Designing SaaS (Software-as-a-Service) products is a difficult and delicate task. With there being so many moving parts in the product design process, it’s very easy to lose sight of the core problems the product aims to solve and instead get entangled in feature ideas, unprioritized feedback and more.

Let’s take a look at the most common mistakes that designers make when designing SaaS products and how to avoid them.


1. Overfocusing on New Features and Unprioritized Feedback


When it comes to SaaS businesses, customers must be retained as well as acquired. If the quality of the product drops, customers will consider unsubscribing to it. This makes product teams feel anxious, especially when trying to scale consistent growth in addition to retaining the customers they already have.

A common reaction to this is to add more value to the product by designing more features. However, this makes SaaS products feel convoluted if those features are unwarranted.

Customers don’t want to see their favourite products become bloated and difficult to use. Sometimes,, the best improvements that designers can make are small ones even if customers don’t necessarily notice them. In fact, the value proposition of a product can sometimes be its price or user experience - not necessarily the problem it solves, but rather the way that it solves it compared to its competitors.

Ultimately, designers should be constantly reevaluating user needs using a variety of user/UX research methods, including price sensitivity surveys, focus groups, competitor analysis and usability research.

This applies to feedback too. Designers should evaluate all stakeholder feedback to see if those concerns align with real user concerns and also assign priority to all feedback in general to avoid fixing minor design flaws that aren’t that important.

Instead of thinking of tasks in terms of features and feedback, reframe them as opportunities and assign priority based on what stands to have the biggest impact. This keeps products (and the design process overall) lean.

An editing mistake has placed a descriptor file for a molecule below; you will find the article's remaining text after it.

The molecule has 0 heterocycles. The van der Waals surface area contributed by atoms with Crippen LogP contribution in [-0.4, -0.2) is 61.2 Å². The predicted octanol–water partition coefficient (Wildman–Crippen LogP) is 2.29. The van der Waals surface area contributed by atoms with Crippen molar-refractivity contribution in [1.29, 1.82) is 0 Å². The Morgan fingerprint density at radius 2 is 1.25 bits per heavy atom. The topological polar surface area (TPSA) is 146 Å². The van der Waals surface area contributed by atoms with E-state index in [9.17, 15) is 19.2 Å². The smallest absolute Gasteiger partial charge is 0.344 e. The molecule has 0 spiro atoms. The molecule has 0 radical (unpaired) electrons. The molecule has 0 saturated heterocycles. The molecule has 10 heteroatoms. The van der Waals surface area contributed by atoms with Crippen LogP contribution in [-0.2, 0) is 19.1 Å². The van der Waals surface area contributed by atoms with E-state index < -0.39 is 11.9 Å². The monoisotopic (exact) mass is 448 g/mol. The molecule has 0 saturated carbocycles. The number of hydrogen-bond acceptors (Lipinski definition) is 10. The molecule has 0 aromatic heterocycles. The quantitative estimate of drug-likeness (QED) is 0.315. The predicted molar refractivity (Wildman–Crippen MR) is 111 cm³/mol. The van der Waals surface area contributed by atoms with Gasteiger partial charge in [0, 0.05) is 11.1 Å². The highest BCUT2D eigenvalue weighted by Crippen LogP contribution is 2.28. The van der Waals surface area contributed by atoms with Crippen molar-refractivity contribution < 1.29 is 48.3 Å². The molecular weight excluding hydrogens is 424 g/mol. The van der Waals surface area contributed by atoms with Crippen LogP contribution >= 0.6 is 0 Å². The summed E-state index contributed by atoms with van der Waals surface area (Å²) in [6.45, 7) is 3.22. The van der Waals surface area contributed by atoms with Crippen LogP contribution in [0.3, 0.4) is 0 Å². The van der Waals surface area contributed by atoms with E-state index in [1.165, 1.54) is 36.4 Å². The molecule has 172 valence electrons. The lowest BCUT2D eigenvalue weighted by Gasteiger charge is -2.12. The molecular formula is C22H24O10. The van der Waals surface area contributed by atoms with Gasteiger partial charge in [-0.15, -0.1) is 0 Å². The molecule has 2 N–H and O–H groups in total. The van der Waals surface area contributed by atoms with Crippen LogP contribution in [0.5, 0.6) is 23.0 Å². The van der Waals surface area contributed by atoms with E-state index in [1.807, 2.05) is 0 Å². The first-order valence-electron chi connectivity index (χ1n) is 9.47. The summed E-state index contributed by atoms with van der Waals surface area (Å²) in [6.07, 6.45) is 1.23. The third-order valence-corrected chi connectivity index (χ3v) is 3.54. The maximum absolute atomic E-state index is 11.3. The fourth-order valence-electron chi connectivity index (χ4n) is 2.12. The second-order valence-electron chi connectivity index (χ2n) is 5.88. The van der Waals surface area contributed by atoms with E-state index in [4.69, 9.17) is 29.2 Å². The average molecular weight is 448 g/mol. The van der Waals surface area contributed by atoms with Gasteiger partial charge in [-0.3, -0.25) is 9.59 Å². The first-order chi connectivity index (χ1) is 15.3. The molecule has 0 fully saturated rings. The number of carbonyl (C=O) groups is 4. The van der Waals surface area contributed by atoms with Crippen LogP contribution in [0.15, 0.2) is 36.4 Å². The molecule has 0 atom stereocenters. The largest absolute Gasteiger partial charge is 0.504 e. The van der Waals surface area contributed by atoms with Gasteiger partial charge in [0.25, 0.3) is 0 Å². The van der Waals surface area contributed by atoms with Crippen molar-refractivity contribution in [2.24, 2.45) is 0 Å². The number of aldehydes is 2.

2. Overlooking Role Management


Users favor simple SaaS products, but sometimes complex products are needed to solve complex problems. B2B (Business to Business) products often cater to various user roles that each use the product in different ways, and are more productive when they have access only to the features and interfaces that they need.

Implementing role management is typically the best way to provide users with a tailored experience. This helps users carry out their tasks without tools designed for other user roles getting in the way.

As an added bonus, customization can go hand-in-hand with personalization, where users are referred to by their name and gender. This tiny detail often makes products more enjoyable to use, especially when the product has collaborative features.


3. Forgetting to Help Users Level Up


It’s important to teach users not only how to use the product but how to become pro-users and get the maximum value out of their subscription.

This starts with designing an engaging onboarding experience that helps users acquaint themselves with the product as quickly as possible (this is important because these users are likely trying out your competitors during this time too). Walk users through the core product by letting them complete common tasks. For complex products, let them choose a user role and specify tasks to carry out.